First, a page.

Updated: Mar 11
The launch of the Prevention and Control of Noncommunicable Diseases in Cambodia, Case for Investment took place on 2 October 2019. The investment case was developed under the UNDP-WHO Joint Global Programme on NCD Governance, with the financial support of the Government of the Russian Federation.
NCD investment cases are national quantitative analysis that outline the economic and social rationale for investing in a scaled-up NCDs response. The aim is to demonstrate the economic burden of inaction on NCDs, the significant economic gains from implementing cost-effective policies and provide recommendations based on the national context.
Three types of analysis were performed:
1. An analysis of economic burden
2. An intervention costing analysis
3. A Return on Investment (ROI) analysis
The findings showed that only moderate spending on prevention measures could reduce the prevalence of NCDs and mitigate their effects on the economy. Policy packages to reduce the consumption of tobacco smoking, alcohol and salt and to increase physical activity are estimated to cost KHR 34 billion (US$ 8 million), KHR 60 billion (US$ 15 million), KHR 49 billion (US$ 12 million) and KHR 30 billion (US$ 7.3 million) over 15 years, respectively. Clinical interventions addressing cardiovascular diseases and diabetes were significantly more expensive options, cost KHR 1.2 trillion (US$ 301 million) over 15 years.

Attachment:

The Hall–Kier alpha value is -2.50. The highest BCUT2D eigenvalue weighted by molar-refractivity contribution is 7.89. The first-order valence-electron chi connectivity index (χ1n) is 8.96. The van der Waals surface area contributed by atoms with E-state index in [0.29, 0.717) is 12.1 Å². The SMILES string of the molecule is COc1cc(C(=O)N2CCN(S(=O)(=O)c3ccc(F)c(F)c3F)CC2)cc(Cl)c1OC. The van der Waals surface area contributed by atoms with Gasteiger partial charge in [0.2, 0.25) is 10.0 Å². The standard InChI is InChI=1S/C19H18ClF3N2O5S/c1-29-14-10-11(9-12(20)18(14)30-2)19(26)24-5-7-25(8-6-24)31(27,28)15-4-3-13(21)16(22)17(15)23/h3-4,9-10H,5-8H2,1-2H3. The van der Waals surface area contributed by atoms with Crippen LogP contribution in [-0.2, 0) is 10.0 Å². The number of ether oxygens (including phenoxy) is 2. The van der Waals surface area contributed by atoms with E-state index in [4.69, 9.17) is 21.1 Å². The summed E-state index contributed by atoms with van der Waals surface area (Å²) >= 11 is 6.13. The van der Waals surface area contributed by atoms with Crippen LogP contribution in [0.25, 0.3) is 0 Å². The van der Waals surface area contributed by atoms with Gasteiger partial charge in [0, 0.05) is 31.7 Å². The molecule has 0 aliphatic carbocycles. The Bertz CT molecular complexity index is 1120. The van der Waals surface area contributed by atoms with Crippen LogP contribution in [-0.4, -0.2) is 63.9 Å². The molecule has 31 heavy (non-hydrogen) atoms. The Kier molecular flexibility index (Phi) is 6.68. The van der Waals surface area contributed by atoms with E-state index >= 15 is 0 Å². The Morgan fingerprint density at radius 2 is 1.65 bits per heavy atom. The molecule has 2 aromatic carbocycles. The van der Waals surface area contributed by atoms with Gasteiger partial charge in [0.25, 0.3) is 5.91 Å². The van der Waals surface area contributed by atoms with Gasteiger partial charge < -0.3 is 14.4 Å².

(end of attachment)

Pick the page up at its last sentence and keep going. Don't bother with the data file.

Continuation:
The following info-graphics below also show a snapshot of the findings.
The annual economic losses under a “business as usual” scenario:
The economic and social payoff:
There are six policy recommendations:
1. Raise awareness about the true costs of NCDs and the enormous benefits of development f investing in five packages of proven, cost-effective interventions.
2. Strengthen tobacco control measures and enforce them.
3. Adopt a comprehensive set of salt reduction policies, regulations and interventions.
4. Promote physical activity through national mass public awareness campaigns and increase leadership to ensure that health is central to urban planning.
5. Take a comprehensive approach to taxes on health-harming products (health taxes), prioritising increases in excise taxes on tobacco, alcohol and sugar sweetened beverages, and using portions of the additional revenue for NCD prevention and control.
6. Strengthen national coordination and planning for the prevention and control of NCDs.
Here is a link to the report which was published in October 2019.